Header
Fred Frith - Allies CD (album) cover

ALLIES

Fred Frith

 

RIO/Avant-Prog

3.71 | 9 ratings

From Progarchives.com, the ultimate progressive rock music website

Syzygy
Special Collaborator
Honorary Collaborator
4 stars Subtitled Music for Dance vol 2, Allies is an album with a curious history. The music was originally commissioned and recorded in 1989 with George Cartwright (alto sax) and Tom Cora (cello) of Curlew, both regular Frith collaborators, Frith using a programmable drum machine alongside his regular arsenal of guitar, violin, bass and keyboards. The music remained unreleased for several years, and when it was finally scheduled to emerge as an album Frith decided he was unsatisfied with the drum sound and invited Naked City sticksman Joey Baron to re-record the drum parts.

The result is one of Frith's most enjoyable albums. Although he has worked successfully in many different musical contexts, he's usually at his best composing for a small ensemble; think of Henry Cow, Art Bears and the Gravity and Speechless albums. The arrangements here are comparatively sparse, and themes recur and mutate throughout the six pieces. The musicians weave in and out of the music as required, with Tom Cora's cello frequently underpinning things alongside Joey Baron's low key drumming - it's only really on two pieces that he plays anything close to a straightforward beat, and then only briefly - with George Cartwright's sax intervening, embellishing or gently tugging the music into a different direction. Frith adds some unpredictable guitar lines, washes of keyboard and occasionally picks up his violin to double up with Tom Cora. Although the music is deceptively simple there's a lot going on below the surface; it's rarely discordant, but melodies never resolve in a predictable manner, and as important as the rhythm is the beats rarely fall where you'd expect them to. Despite nominally being divided into six tracks, it's more like one continuous 40 minute composition in six sections. These are still strong enough to function as stand alone works; two of them also crop up on the excellent live retrospective Keep the Dog.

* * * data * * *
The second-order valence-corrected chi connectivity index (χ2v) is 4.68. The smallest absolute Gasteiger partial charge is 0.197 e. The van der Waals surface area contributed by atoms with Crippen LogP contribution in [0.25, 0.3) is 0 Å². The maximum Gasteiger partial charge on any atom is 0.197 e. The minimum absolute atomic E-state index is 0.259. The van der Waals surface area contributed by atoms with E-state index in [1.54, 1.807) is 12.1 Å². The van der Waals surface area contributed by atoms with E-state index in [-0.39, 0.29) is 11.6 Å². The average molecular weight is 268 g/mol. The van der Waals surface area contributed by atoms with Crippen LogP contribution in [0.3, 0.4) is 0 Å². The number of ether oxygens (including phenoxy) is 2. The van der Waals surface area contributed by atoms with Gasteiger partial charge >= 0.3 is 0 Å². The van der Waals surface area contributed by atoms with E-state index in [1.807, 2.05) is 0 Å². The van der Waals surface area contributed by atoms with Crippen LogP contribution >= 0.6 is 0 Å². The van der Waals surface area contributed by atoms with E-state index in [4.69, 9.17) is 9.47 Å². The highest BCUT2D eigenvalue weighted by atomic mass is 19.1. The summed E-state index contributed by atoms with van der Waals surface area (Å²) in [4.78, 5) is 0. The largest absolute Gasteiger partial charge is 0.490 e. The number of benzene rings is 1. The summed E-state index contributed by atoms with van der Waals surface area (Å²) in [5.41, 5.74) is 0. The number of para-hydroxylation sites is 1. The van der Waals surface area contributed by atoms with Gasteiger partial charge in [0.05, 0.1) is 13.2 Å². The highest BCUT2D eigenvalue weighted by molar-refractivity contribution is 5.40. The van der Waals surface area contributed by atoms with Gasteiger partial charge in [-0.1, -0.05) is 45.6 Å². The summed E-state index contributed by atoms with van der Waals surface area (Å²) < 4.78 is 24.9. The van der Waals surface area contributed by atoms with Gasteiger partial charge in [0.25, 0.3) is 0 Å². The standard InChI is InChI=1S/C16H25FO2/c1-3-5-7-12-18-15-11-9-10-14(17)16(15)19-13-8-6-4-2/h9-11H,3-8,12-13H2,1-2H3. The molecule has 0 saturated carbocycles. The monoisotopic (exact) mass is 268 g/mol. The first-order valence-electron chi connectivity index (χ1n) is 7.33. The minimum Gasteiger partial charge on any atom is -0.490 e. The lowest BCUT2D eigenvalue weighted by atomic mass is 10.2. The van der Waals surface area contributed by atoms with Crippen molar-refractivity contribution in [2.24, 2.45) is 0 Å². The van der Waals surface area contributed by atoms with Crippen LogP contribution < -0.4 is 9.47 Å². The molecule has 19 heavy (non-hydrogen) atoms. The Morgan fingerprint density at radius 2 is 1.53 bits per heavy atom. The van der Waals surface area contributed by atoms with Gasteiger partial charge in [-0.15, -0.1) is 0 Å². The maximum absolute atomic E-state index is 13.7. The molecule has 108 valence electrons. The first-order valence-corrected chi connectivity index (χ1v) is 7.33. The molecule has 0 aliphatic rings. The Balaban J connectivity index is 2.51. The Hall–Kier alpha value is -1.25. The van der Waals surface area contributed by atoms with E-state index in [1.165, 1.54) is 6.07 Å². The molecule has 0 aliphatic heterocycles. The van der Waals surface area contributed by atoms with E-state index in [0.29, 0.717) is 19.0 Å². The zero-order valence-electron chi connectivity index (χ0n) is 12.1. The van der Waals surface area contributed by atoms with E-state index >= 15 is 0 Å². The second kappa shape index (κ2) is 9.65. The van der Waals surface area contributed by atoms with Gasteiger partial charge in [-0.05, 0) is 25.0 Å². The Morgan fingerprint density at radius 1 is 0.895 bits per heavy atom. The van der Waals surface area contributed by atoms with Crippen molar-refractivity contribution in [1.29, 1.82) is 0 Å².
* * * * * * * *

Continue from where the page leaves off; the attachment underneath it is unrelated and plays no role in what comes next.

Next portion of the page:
The overall feeling here is closer to chamber rock than to any other style, and fans of A Silver Mt Zion and similar bands may find it enjoyable, as will any RIO/Avant afficianados. One of Frith's gentler and more accessible releases, but also an album of great depth that rewards attentive listening.

Syzygy | 4/5 |

MEMBERS LOGIN ZONE

As a registered member (register here if not), you can post rating/reviews (& edit later), comments reviews and submit new albums.

You are not logged, please complete authentication before continuing (use forum credentials).

Forum user
Forum password

WARNING: Forum software upgrade in progress, login function maybe affected for some users during that time.

Share this FRED FRITH review

>

Review related links

Copyright Prog Archives, All rights reserved. | Legal Notice | Privacy Policy | Advertise | RSS + syndications

Other sites in the MAC network: JazzMusicArchives.com — the ultimate jazz music virtual community | MetalMusicArchives.com — the ultimate metal music virtual community


Server processing time: 0.02 seconds